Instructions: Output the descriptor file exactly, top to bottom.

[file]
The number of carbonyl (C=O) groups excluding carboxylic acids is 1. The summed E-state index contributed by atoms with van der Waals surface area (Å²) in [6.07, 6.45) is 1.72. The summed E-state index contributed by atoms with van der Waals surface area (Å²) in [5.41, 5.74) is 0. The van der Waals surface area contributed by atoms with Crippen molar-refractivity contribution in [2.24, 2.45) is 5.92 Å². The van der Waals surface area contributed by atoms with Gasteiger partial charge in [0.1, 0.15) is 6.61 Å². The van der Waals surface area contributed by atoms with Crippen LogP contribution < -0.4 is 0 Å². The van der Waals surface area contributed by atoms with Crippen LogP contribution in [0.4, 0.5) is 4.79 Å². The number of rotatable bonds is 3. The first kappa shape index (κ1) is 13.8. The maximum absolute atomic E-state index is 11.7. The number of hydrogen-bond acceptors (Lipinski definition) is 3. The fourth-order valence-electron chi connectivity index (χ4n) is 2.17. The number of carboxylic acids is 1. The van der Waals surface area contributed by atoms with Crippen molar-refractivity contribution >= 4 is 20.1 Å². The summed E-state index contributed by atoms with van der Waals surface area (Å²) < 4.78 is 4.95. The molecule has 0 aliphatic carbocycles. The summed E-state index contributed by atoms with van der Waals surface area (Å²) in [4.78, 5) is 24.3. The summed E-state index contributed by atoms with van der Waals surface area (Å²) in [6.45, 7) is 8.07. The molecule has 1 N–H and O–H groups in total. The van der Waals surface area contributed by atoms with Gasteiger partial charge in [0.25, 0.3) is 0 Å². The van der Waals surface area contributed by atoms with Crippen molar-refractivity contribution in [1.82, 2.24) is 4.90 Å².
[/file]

The number of carbonyl (C=O) groups excluding carboxylic acids is 1. The summed E-state index contributed by atoms with van der Waals surface area (Å²) in [6.07, 6.45) is 1.72. The summed E-state index contributed by atoms with van der Waals surface area (Å²) in [5.41, 5.74) is 0. The van der Waals surface area contributed by atoms with Crippen molar-refractivity contribution in [2.24, 2.45) is 5.92 Å². The van der Waals surface area contributed by atoms with Gasteiger partial charge in [0.1, 0.15) is 6.61 Å². The van der Waals surface area contributed by atoms with Crippen LogP contribution < -0.4 is 0 Å². The van der Waals surface area contributed by atoms with Crippen LogP contribution in [0.4, 0.5) is 4.79 Å². The number of rotatable bonds is 3. The first kappa shape index (κ1) is 13.8. The maximum absolute atomic E-state index is 11.7. The number of hydrogen-bond acceptors (Lipinski definition) is 3. The fourth-order valence-electron chi connectivity index (χ4n) is 2.17. The number of carboxylic acids is 1. The van der Waals surface area contributed by atoms with Crippen molar-refractivity contribution >= 4 is 20.1 Å². The summed E-state index contributed by atoms with van der Waals surface area (Å²) < 4.78 is 4.95. The molecule has 0 aliphatic carbocycles. The summed E-state index contributed by atoms with van der Waals surface area (Å²) in [4.78, 5) is 24.3. The summed E-state index contributed by atoms with van der Waals surface area (Å²) in [6.45, 7) is 8.07. The molecule has 1 N–H and O–H groups in total. The van der Waals surface area contributed by atoms with Gasteiger partial charge in [0.25, 0.3) is 0 Å². The van der Waals surface area contributed by atoms with Crippen molar-refractivity contribution in [1.82, 2.24) is 4.90 Å².